NASA examining risks, rewards of astronauts on first SLS flight

Updated: Feb. 24, 2017 at 7:02 PM CST
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(WAFF) - Might astronauts fly on the first flight for NASA's Space Launch System? Possibly, and the president wants to know.

NASA is looking at the risks and rewards of putting astronauts on board the maiden voyage of its deep space SLS rocket.

The study was asked for by the Trump administration and has been going on for a week. A study "team" was appointed last Friday.

NASA officials say they have selected individuals from across NASA to participate. It's led by Exploration Systems Development with participation from multiple offices, including the astronaut office.

NASA did not name team members or detail how the study would be conducted. They did not specify if it would be a review of data, tabletop exercises, computerized reviews or real hardware tests.

NASA associate administrator Bill Gerstenmaier said he is going in with "no preconceived notions" as to whether it could be or would be possible to launch a crew on the first flight of a brand new vehicle.

"We will let the identified risks and benefits drive us, as well as the data," he said.

The study will likely last a month.

Much would have to be done to the Orion Crew Capsule that flies on top of the SLS, specifically safely, as well as sections of the SLS itself, namely the ICPS that sits ready for shipment from the state docks in Decatur. It is the Interim Cryogenic Propulsion Stage manufactured by United Launch Alliance for Boeing for this first flight. Boeing was going to manufacture the ICPS for EM2.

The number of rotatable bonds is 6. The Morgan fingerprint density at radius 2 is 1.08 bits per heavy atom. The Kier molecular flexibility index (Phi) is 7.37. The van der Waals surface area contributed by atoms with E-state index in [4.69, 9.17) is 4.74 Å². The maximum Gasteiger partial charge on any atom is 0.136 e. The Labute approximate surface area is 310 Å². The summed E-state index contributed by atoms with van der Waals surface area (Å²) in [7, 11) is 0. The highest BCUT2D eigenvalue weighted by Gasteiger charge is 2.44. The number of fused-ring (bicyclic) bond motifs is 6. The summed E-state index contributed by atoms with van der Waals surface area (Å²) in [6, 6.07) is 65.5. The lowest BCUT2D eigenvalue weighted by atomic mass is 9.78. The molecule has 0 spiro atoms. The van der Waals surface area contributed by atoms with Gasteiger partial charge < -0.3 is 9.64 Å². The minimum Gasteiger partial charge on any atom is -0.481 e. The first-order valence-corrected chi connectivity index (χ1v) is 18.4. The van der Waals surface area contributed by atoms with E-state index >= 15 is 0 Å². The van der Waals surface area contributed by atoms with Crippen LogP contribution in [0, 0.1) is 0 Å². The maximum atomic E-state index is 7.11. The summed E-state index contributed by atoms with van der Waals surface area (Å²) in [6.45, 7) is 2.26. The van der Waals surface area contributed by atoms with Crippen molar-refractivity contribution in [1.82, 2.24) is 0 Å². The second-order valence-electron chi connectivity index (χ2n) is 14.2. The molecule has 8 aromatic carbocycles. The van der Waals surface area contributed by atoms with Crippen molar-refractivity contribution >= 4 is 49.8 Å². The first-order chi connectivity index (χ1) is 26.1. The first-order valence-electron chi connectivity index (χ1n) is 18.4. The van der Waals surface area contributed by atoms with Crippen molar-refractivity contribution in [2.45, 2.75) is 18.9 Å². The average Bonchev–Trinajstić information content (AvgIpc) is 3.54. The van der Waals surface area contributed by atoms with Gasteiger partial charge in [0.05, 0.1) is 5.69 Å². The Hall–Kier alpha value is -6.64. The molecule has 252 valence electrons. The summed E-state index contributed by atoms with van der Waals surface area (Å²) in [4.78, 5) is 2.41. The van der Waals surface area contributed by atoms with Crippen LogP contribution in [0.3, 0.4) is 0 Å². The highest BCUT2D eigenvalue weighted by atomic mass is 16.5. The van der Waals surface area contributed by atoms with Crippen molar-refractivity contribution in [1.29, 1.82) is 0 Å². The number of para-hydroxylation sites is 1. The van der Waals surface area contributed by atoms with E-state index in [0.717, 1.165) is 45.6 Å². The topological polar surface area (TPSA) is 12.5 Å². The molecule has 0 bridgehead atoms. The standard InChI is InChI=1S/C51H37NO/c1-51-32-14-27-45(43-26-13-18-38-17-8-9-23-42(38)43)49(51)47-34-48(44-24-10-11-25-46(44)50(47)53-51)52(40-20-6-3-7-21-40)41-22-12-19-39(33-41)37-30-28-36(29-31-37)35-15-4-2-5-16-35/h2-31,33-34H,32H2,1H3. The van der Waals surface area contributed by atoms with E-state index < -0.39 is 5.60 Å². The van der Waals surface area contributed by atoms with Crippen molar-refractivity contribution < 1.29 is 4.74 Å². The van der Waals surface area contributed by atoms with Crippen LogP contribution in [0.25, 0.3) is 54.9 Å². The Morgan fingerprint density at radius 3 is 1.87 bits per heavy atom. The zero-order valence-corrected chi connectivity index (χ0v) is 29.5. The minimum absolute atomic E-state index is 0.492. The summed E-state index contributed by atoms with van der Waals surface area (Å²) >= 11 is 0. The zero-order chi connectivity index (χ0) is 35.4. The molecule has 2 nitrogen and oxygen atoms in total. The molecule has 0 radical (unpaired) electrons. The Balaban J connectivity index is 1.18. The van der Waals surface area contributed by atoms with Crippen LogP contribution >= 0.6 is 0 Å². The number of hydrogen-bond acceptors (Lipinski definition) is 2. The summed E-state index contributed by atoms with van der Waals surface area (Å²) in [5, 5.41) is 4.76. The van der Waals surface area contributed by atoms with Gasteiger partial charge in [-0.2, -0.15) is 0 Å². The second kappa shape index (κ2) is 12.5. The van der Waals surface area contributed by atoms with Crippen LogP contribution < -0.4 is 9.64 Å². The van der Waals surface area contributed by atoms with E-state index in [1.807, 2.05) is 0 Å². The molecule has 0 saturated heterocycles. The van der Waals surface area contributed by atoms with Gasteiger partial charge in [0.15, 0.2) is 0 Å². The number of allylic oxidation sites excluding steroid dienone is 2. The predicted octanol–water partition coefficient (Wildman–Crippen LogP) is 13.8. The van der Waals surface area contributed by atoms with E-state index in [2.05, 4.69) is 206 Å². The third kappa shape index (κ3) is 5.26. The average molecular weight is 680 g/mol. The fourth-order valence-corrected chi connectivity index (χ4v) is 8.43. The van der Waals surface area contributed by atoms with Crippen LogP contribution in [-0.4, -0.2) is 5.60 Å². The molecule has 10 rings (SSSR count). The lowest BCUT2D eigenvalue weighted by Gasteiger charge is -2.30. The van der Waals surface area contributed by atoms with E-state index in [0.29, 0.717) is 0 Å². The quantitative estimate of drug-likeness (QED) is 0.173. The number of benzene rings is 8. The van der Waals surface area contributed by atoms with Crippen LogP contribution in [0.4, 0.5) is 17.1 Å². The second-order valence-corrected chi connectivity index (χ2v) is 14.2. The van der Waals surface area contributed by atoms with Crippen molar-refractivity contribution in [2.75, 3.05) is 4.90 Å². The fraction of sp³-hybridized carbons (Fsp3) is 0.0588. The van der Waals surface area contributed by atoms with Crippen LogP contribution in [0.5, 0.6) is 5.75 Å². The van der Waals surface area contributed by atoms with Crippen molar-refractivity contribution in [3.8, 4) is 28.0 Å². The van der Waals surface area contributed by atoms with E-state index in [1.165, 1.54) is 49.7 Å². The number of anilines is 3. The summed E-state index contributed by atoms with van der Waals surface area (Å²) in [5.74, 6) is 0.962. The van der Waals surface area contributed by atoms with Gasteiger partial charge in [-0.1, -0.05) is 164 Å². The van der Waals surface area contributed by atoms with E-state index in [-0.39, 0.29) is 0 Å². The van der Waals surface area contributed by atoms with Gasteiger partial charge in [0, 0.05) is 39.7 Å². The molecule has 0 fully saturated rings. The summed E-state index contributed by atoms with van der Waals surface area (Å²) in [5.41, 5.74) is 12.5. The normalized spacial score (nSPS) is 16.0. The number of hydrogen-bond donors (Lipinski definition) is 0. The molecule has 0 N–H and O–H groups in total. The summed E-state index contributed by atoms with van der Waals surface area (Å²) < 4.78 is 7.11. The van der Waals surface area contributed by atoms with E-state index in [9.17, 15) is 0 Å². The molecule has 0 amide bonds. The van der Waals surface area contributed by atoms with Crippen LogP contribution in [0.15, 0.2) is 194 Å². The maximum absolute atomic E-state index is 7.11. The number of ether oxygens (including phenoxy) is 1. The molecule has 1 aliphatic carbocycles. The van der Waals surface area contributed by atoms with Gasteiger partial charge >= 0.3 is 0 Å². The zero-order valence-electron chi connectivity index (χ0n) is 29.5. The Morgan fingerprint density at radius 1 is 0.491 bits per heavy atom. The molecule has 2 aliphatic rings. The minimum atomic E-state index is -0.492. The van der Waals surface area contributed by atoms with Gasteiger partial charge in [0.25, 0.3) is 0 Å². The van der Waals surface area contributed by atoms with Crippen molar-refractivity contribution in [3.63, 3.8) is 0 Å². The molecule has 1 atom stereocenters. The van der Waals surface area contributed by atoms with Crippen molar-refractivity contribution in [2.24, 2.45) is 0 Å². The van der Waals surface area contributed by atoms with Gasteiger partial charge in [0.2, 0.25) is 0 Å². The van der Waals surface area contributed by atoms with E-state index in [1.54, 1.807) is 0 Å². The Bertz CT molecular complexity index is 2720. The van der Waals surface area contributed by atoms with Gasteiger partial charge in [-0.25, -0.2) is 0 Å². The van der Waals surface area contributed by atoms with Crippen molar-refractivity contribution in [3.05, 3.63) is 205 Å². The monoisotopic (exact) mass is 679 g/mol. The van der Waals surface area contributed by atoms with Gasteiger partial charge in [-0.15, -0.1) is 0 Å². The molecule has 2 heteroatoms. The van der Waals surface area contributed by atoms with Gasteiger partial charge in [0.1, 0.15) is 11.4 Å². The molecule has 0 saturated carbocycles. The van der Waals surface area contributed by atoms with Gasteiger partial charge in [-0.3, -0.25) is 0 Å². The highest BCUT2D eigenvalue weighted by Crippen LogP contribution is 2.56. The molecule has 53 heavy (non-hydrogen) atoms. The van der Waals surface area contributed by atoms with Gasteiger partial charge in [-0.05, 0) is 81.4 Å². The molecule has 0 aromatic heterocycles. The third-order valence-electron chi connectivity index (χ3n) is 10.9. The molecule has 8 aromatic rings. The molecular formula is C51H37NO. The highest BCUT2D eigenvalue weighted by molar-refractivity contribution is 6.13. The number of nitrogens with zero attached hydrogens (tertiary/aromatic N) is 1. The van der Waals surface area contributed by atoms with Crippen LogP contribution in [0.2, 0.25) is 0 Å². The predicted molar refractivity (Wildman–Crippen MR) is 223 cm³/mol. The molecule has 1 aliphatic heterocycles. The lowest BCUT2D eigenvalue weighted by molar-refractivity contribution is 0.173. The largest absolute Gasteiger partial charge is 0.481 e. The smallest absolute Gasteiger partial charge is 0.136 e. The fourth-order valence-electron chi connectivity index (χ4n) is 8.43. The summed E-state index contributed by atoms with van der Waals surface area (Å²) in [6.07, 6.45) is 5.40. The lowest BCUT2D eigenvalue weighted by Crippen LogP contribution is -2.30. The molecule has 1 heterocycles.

As of Friday, Boeing states that the Interim Cryogenic Propulsion Stage will proceed on schedule down to the Kennedy Space Center.

Gerstenmaier said that it is currently not "human-rated," so one of the tasks involved in this study would be to understand what would it take to do that for the ICPS and the upper stage of the rocket.

One necessary addition discussed would be to add some meteor protection to the propulsion stage.

The Orion Crew Capsule already flew on a test flight in December 2014 on top a Decatur-built ULA Delta IV-Heavy rocket. NASA officials say they learned much from that flight regarding re-entry, propellant usage, GPS, the navigation system, the heat shield and the recovery efforts from the Pacific Ocean.

NASA officials say they were asked by the Trump administration if it were possible to put people on this first flight to "accelerate crew capability." This study will answer that question, according to NASA officials.

Currently, the first uncrewed flight of SLS is scheduled for November 2018. Alterations to the current schedule that would include spacecraft modifications would likely push that back. Gerstenmaier said he does not want to go past 2019.

He also talked about the recent tornado and impact on production at the Michoud Assembly Facility managed by the Marshall Space Flight Cente), saying tank production would be down two months, coupled with the delay in the European Service Module.

Gerstenmaier said they not only will they need to look at the feasibility but the funding it would take to add crew to the SLS for Exploration Mission 1. He said the Trump administration made no promises for funding when it asked about the possibility of putting people on this first flight.

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